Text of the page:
While hearing loss has traditionally been linked with the more senior members of society, more and more young people are experiencing this issue.
According to the Better Health Channel, hearing loss can now be estimated to affect around 22 per cent of the general population of Australia.
Any impairments to your hearing can make it harder to interact with people, and you may find this of particular concern while you are in the workplace.
It can make it tricky to ensure you are communicating well with work colleagues and your employer.
Often people with hearing loss struggle in situations where there is background noise such as in a conference or meeting, but you may also find it hard to hear on the phone or when you cannot see the other person’s face.
People affected by hearing loss often become withdrawn and socially isolated and may find it harder to reach out for further job opportunities because of impaired communication.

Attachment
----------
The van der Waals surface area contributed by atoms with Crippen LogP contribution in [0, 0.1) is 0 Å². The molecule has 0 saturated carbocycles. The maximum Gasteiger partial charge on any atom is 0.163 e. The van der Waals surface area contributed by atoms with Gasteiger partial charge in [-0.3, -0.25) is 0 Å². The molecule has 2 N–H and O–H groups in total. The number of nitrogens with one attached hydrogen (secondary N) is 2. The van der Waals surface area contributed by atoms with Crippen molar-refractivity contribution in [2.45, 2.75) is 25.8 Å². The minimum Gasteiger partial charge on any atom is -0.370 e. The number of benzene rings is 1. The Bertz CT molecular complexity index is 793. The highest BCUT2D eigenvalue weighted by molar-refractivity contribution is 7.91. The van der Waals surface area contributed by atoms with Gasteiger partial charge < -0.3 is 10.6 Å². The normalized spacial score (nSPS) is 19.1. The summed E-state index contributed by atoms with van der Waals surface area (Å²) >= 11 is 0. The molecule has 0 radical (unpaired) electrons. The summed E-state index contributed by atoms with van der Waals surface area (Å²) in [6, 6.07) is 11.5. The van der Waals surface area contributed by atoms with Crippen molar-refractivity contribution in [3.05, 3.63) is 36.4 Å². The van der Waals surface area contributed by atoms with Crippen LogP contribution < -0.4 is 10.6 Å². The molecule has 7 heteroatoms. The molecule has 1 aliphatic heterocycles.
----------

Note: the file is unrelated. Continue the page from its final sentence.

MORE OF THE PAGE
This could limit you in your career choices unless you seek help to improve your hearing.
There are many devices on the market these days that could help you to better understand your peers and bosses.
Hearing aids are a great option and many discreet choices can help you keep your hearing loss under wraps from your colleagues if you don’t yet feel comfortable to share your condition.
When you visit your local clinician, he or she will be able to make a recommendation based on your lifestyle and individual circumstances. If you often attend work dinners and conferences your requirements will be different to someone working in a quieter and smaller office environment.
You could also consider amplifiers to make the volume on your phone louder.
Discussing your needs with your workmates may also help you – it may be they can move to a more brightly lit room or speak more slowly. Sometimes it also helps if they know to rephrase something rather than repeat it verbatim.